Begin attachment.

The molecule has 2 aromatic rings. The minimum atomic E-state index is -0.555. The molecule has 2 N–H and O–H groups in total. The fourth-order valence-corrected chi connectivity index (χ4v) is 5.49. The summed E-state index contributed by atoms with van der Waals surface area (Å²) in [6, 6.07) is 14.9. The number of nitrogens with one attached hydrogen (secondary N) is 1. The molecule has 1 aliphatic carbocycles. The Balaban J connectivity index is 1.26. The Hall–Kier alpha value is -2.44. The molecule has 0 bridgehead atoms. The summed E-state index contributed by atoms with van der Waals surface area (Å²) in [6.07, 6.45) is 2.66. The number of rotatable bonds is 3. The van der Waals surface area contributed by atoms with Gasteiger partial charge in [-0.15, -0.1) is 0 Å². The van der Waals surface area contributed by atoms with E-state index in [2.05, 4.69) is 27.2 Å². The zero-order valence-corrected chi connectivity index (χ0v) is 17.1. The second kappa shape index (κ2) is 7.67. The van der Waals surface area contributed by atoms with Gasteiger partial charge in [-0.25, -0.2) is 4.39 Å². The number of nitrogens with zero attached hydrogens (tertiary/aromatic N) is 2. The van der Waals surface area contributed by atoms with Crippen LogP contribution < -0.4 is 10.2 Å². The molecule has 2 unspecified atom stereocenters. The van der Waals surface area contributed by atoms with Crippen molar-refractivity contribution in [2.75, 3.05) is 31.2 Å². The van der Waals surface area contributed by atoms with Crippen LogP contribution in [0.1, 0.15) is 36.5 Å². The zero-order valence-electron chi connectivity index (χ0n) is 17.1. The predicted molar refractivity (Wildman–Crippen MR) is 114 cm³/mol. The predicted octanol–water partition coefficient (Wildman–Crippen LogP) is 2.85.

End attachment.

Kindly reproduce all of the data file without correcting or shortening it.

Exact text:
The molecule has 2 aromatic rings. The minimum atomic E-state index is -0.555. The molecule has 2 N–H and O–H groups in total. The fourth-order valence-corrected chi connectivity index (χ4v) is 5.49. The summed E-state index contributed by atoms with van der Waals surface area (Å²) in [6, 6.07) is 14.9. The number of nitrogens with one attached hydrogen (secondary N) is 1. The molecule has 1 aliphatic carbocycles. The Balaban J connectivity index is 1.26. The Hall–Kier alpha value is -2.44. The molecule has 0 bridgehead atoms. The summed E-state index contributed by atoms with van der Waals surface area (Å²) in [6.07, 6.45) is 2.66. The number of rotatable bonds is 3. The van der Waals surface area contributed by atoms with Gasteiger partial charge in [-0.15, -0.1) is 0 Å². The van der Waals surface area contributed by atoms with E-state index in [2.05, 4.69) is 27.2 Å². The zero-order valence-corrected chi connectivity index (χ0v) is 17.1. The second kappa shape index (κ2) is 7.67. The van der Waals surface area contributed by atoms with Gasteiger partial charge in [-0.25, -0.2) is 4.39 Å². The number of nitrogens with zero attached hydrogens (tertiary/aromatic N) is 2. The van der Waals surface area contributed by atoms with Crippen LogP contribution < -0.4 is 10.2 Å². The molecule has 2 unspecified atom stereocenters. The van der Waals surface area contributed by atoms with Crippen molar-refractivity contribution in [2.75, 3.05) is 31.2 Å². The van der Waals surface area contributed by atoms with Crippen LogP contribution in [0.1, 0.15) is 36.5 Å². The zero-order valence-electron chi connectivity index (χ0n) is 17.1. The predicted molar refractivity (Wildman–Crippen MR) is 114 cm³/mol. The predicted octanol–water partition coefficient (Wildman–Crippen LogP) is 2.85.